out against criticism, but it is to the critical faculty in man
    that it owes its origin. The mere creative instinct does not
    innovate, but reproduces.

    ERNEST. You have been talking of criticism as an essential part of
    the creative spirit, and I now fully accept your theory. But what
    of criticism outside creation? I have a foolish habit of reading
    periodicals, and it seems to me that most modern criticism is
    perfectly valueless.

    GILBERT. So is most modern creative work also. Mediocrity
    weighing mediocrity in the balance, and incompetence applauding its
    brother--that is the spectacle which the artistic activity of
    England affords us from time to time. And yet, I feel I am a
    little unfair in this matter. As a rule, the critics--I speak, of
    course, of the higher class, of those in fact who write for the
    sixpenny papers--are far more cultured than the people whose work
    they are called upon to review. This is, indeed, only what one
    would expect, for criticism demands infinitely more cultivation
    than creation does.

    ERNEST. Really?

    GILBERT. Certainly. Anybody can write a three-volumed novel. It
    merely requires a complete ignorance of both life and literature.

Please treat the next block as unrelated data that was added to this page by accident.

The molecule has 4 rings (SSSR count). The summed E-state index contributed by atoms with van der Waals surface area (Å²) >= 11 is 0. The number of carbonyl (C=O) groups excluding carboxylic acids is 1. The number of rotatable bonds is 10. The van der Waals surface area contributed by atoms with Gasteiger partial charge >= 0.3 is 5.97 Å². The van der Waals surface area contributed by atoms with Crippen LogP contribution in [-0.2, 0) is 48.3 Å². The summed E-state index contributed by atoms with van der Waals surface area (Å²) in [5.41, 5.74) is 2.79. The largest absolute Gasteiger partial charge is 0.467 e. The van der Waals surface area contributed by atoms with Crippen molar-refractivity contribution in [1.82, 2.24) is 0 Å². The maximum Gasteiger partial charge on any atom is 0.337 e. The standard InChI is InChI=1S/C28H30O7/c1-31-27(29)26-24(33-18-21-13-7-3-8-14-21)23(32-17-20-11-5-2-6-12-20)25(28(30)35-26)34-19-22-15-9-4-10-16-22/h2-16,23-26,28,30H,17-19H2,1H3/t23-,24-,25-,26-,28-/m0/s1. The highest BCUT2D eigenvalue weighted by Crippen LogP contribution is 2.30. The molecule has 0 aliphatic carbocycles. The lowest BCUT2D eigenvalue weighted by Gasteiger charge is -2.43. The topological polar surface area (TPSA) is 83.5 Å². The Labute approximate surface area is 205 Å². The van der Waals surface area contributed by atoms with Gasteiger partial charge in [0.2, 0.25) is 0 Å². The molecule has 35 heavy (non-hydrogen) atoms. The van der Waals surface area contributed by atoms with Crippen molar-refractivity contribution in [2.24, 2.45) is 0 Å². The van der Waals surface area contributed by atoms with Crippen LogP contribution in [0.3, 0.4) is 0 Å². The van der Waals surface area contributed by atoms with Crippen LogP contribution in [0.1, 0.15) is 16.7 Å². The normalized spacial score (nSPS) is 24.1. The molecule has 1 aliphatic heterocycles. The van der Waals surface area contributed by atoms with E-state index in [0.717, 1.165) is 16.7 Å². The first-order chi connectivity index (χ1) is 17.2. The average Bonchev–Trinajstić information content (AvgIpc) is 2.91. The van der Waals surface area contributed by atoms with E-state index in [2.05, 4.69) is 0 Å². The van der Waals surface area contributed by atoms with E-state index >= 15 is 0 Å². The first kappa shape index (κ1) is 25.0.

The difficulty that I should fancy the reviewer feels is the
    difficulty of sustaining any standard. Where there is no style a
    standard must be impossible. The poor reviewers are apparently
    reduced to be the reporters of the police-court of literature, the
    chroniclers of the doings of the habitual criminals of art. It is
    sometimes said of them that they do not read all through the works
    they are called upon to criticise. They do not. Or at least they
    should not. If they did so, they would become confirmed
    misanthropes, or if I may borrow a phrase from one of the pretty
    Newnham graduates, confirmed womanthropes for the rest of their
    lives. Nor is it necessary. To know the vintage and quality of a
    wine one need not drink the whole cask. It must be perfectly easy
    in half an hour to say whether a book is worth anything or worth